US government shutdown hurt Republicans' image: Poll

WASHINGTON (AFP) - The recent shutdown of the US government has taken a stinging toll on the image of the Republican Party, according to a poll published on Tuesday.

The Washington Post-ABC News survey showed the public's opinion of the party has sunk to an all-time low, with nearly two-thirds (63 per cent) saying they held an unfavorable view, compared to 32 per cent who view it favorably.

The government shutdown was sparked after Republicans driven by the ultra-conservative Tea Party faction tried to make a bill to keep funding the government contingent on gutting President Barack Obama's signature health care law.

The messy 16-day shutdown ended only when Congress was staring at an imminent deadline to raise the government's borrowing authority - or face the prospect of a debt default - and ultimately passed a bill to fund the government and raise that debt limit, albeit in both cases just for a few more months.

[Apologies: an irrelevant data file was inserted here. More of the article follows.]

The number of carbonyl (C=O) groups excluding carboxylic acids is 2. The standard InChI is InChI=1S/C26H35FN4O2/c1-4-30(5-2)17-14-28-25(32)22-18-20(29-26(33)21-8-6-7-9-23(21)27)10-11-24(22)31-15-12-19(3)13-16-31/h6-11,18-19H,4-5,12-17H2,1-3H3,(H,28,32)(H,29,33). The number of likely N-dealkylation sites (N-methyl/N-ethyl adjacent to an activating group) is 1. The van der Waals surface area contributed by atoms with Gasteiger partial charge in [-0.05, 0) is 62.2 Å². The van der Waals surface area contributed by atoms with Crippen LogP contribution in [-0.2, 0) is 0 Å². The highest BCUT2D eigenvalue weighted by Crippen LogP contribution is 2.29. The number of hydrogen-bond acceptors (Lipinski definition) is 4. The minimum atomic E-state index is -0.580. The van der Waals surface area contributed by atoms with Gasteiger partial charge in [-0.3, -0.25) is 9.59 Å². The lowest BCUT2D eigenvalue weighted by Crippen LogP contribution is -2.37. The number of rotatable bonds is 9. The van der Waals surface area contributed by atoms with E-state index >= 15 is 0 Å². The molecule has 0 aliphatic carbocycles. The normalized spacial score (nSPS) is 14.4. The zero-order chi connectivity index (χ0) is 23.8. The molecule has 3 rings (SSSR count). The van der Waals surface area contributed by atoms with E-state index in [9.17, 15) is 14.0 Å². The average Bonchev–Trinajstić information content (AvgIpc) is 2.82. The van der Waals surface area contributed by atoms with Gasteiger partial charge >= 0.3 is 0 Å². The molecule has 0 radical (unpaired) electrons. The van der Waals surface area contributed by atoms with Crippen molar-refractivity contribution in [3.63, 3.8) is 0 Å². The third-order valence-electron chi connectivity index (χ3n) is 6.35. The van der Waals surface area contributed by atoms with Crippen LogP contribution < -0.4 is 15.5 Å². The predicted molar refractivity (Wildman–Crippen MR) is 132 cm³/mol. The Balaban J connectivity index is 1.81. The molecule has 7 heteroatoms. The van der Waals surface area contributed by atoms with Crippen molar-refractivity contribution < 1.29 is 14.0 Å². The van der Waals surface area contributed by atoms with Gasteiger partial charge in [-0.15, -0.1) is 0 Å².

According to the poll, only one quarter of the American public hold a positive view of the Tea Party faction in the wake of the shutdown.

However, Mr Obama's Democrats did not emerge unscathed from the Washington gridlock.

More than six in 10 people polled disapproved of how the party handled budget negotiations.

Unfavorable ratings of the party rose to a record high of 49 per cent, although Obama's overall ratings held steady.

More than half of the people polled (53 per cent) blamed Republicans for the deadlock, 29 per cent blamed Obama and 15 per cent said both sides were equally to blame.

The survey was conducted between October 17 and 20 with 1,002 representative voters polled.

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